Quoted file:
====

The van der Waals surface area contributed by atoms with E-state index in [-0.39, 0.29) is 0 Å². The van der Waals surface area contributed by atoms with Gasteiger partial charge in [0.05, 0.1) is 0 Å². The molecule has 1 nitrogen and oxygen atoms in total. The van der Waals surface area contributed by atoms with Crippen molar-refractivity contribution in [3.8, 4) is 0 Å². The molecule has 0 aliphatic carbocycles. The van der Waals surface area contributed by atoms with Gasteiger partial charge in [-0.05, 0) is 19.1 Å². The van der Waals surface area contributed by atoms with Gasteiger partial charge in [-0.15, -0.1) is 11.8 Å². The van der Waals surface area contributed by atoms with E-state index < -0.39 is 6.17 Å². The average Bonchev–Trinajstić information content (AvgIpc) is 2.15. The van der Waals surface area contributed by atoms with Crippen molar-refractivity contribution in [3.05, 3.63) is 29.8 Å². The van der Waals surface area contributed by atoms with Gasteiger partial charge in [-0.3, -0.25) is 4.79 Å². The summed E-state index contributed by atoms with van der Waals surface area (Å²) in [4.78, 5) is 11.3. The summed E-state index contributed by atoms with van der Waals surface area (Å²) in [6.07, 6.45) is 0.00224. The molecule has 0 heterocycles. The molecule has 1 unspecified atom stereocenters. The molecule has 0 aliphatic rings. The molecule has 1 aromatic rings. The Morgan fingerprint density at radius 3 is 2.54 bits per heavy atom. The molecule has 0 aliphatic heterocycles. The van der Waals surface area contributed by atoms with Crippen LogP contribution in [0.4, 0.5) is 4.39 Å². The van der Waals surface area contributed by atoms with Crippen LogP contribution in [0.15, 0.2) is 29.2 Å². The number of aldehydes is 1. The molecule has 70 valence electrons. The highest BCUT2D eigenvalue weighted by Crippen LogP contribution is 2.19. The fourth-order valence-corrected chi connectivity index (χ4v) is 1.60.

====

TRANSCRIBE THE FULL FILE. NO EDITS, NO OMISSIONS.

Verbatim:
The van der Waals surface area contributed by atoms with E-state index in [-0.39, 0.29) is 0 Å². The van der Waals surface area contributed by atoms with Gasteiger partial charge in [0.05, 0.1) is 0 Å². The molecule has 1 nitrogen and oxygen atoms in total. The van der Waals surface area contributed by atoms with Crippen molar-refractivity contribution in [3.8, 4) is 0 Å². The molecule has 0 aliphatic carbocycles. The van der Waals surface area contributed by atoms with Gasteiger partial charge in [-0.05, 0) is 19.1 Å². The van der Waals surface area contributed by atoms with Gasteiger partial charge in [-0.15, -0.1) is 11.8 Å². The van der Waals surface area contributed by atoms with E-state index < -0.39 is 6.17 Å². The average Bonchev–Trinajstić information content (AvgIpc) is 2.15. The van der Waals surface area contributed by atoms with Crippen molar-refractivity contribution in [3.05, 3.63) is 29.8 Å². The van der Waals surface area contributed by atoms with Gasteiger partial charge in [-0.3, -0.25) is 4.79 Å². The summed E-state index contributed by atoms with van der Waals surface area (Å²) in [4.78, 5) is 11.3. The summed E-state index contributed by atoms with van der Waals surface area (Å²) in [6.07, 6.45) is 0.00224. The molecule has 0 heterocycles. The molecule has 1 unspecified atom stereocenters. The molecule has 0 aliphatic rings. The molecule has 1 aromatic rings. The Morgan fingerprint density at radius 3 is 2.54 bits per heavy atom. The molecule has 0 aliphatic heterocycles. The van der Waals surface area contributed by atoms with Crippen LogP contribution in [0.4, 0.5) is 4.39 Å². The van der Waals surface area contributed by atoms with Crippen LogP contribution in [0.15, 0.2) is 29.2 Å². The number of aldehydes is 1. The molecule has 70 valence electrons. The highest BCUT2D eigenvalue weighted by Crippen LogP contribution is 2.19. The fourth-order valence-corrected chi connectivity index (χ4v) is 1.60.